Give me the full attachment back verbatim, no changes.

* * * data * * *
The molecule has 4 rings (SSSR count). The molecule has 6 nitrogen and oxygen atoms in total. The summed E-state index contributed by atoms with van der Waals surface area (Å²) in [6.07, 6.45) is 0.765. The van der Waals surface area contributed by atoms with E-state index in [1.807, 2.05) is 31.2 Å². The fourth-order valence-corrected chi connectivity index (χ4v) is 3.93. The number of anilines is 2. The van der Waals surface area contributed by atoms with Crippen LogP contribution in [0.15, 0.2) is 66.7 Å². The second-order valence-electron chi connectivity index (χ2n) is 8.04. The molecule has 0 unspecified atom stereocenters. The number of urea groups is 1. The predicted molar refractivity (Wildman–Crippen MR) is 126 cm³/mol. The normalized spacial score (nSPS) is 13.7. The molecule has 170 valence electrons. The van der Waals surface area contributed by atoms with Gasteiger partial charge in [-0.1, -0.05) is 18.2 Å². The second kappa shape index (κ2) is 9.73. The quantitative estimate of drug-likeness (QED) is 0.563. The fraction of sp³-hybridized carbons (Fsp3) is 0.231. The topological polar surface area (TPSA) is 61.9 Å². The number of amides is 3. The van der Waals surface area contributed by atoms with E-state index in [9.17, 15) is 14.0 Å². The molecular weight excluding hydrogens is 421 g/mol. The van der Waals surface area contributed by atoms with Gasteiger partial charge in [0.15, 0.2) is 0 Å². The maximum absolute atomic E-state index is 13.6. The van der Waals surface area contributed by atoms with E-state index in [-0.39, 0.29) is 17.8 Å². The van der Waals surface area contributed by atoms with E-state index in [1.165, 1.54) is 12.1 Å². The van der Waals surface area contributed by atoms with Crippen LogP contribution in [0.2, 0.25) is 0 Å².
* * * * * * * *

The molecule has 4 rings (SSSR count). The molecule has 6 nitrogen and oxygen atoms in total. The summed E-state index contributed by atoms with van der Waals surface area (Å²) in [6.07, 6.45) is 0.765. The van der Waals surface area contributed by atoms with E-state index in [1.807, 2.05) is 31.2 Å². The fourth-order valence-corrected chi connectivity index (χ4v) is 3.93. The number of anilines is 2. The van der Waals surface area contributed by atoms with Crippen LogP contribution in [0.15, 0.2) is 66.7 Å². The second-order valence-electron chi connectivity index (χ2n) is 8.04. The molecule has 0 unspecified atom stereocenters. The number of urea groups is 1. The predicted molar refractivity (Wildman–Crippen MR) is 126 cm³/mol. The normalized spacial score (nSPS) is 13.7. The molecule has 170 valence electrons. The van der Waals surface area contributed by atoms with Gasteiger partial charge in [-0.1, -0.05) is 18.2 Å². The second kappa shape index (κ2) is 9.73. The quantitative estimate of drug-likeness (QED) is 0.563. The fraction of sp³-hybridized carbons (Fsp3) is 0.231. The topological polar surface area (TPSA) is 61.9 Å². The number of amides is 3. The van der Waals surface area contributed by atoms with E-state index in [9.17, 15) is 14.0 Å². The molecular weight excluding hydrogens is 421 g/mol. The van der Waals surface area contributed by atoms with Gasteiger partial charge in [0.15, 0.2) is 0 Å². The maximum absolute atomic E-state index is 13.6. The van der Waals surface area contributed by atoms with E-state index in [-0.39, 0.29) is 17.8 Å². The van der Waals surface area contributed by atoms with E-state index in [1.165, 1.54) is 12.1 Å². The van der Waals surface area contributed by atoms with Crippen LogP contribution in [0.2, 0.25) is 0 Å².